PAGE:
New York court to rule on most London gold fix lawsuits

New York court to rule on most London gold fix lawsuits

A New York court will be in charge of processing 18 of the 27 lawsuits related to the gold fixing currently before U.S. federal courts, the Judicial Panel on Multidistrict Litigation has ruled.

The cases, reports Reuters, will be sent to U.S. District Judge Valerie Caproni in Manhattan, who has already been overseeing a putative class-action against the five banks that make up what is known as the London gold fix filed by Edward Derksen on July 9.

The lawsuits, placed by hedge funds, private citizens and public investors such as the Alaska Electrical Pension Fund, contend the banks used their privileged positions as market makers to rig the price of gold to their benefit.

The proceedings — the first of which was filed in March — were among the initial questions raised about the integrity of the gold fix, which dates to 1919.

Members of the World Gold Council, the industry body for the precious metal, gathered in London last month to study alternatives for a revamped price setting process.

Shortly after, Bank of Nova Scotia, HSBC, Societe Generale, and Barclay said they aim to have the new benchmark operational by year-end.

Pushing for change

The purpose of the century-old process is to set a benchmark price for gold, which is subsequently used by dealers, central banks and mining firms to buy and sell the precious metal and its various derivatives.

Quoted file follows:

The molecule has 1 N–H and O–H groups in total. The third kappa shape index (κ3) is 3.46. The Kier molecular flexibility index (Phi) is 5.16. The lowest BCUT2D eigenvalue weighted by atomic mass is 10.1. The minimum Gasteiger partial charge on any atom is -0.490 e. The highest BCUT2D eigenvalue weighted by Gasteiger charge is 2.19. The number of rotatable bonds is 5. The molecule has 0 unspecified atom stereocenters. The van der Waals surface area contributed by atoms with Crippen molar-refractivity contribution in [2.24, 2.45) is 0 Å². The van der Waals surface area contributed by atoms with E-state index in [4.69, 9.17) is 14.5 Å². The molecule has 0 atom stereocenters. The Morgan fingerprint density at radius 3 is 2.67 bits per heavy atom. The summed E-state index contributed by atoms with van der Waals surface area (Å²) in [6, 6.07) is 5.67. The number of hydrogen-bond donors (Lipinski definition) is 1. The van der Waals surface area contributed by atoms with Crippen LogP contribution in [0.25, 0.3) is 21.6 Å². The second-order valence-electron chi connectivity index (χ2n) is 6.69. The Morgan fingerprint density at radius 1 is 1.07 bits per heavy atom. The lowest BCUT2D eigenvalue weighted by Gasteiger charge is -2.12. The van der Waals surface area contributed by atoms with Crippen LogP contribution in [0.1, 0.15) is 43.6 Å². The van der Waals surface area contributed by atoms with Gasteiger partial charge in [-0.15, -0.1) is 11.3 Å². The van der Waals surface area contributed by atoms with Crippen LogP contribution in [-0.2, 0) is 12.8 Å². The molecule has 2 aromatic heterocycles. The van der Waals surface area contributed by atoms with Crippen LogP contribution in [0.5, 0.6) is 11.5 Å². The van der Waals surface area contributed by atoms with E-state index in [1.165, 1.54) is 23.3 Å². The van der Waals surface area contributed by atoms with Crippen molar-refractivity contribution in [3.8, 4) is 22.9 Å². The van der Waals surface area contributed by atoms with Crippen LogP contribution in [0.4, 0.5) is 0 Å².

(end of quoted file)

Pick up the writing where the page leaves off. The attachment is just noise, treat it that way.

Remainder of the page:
Firms declare how many bars of gold they want to buy or sell at the current spot price, based on orders from clients and themselves. The price is increased or reduced until the buy and sell amounts are within 50 bars, or about 620 kilograms, of each other, at which point the fix is set.

The industry has been pushing for a change as of late. Members of the World Gold Council met in London last week to discuss the issue, but did not reach an agreement.

Financial benchmarks have come under strong scrutiny from regulators around Europe and the United States since 2012, when it became public that British banks had rigged the London Interbank Offered Rate (Libor).

In January Deutsche Bank announced its exit from the price-setting process, amid investigations by German regulators over suspected price manipulation.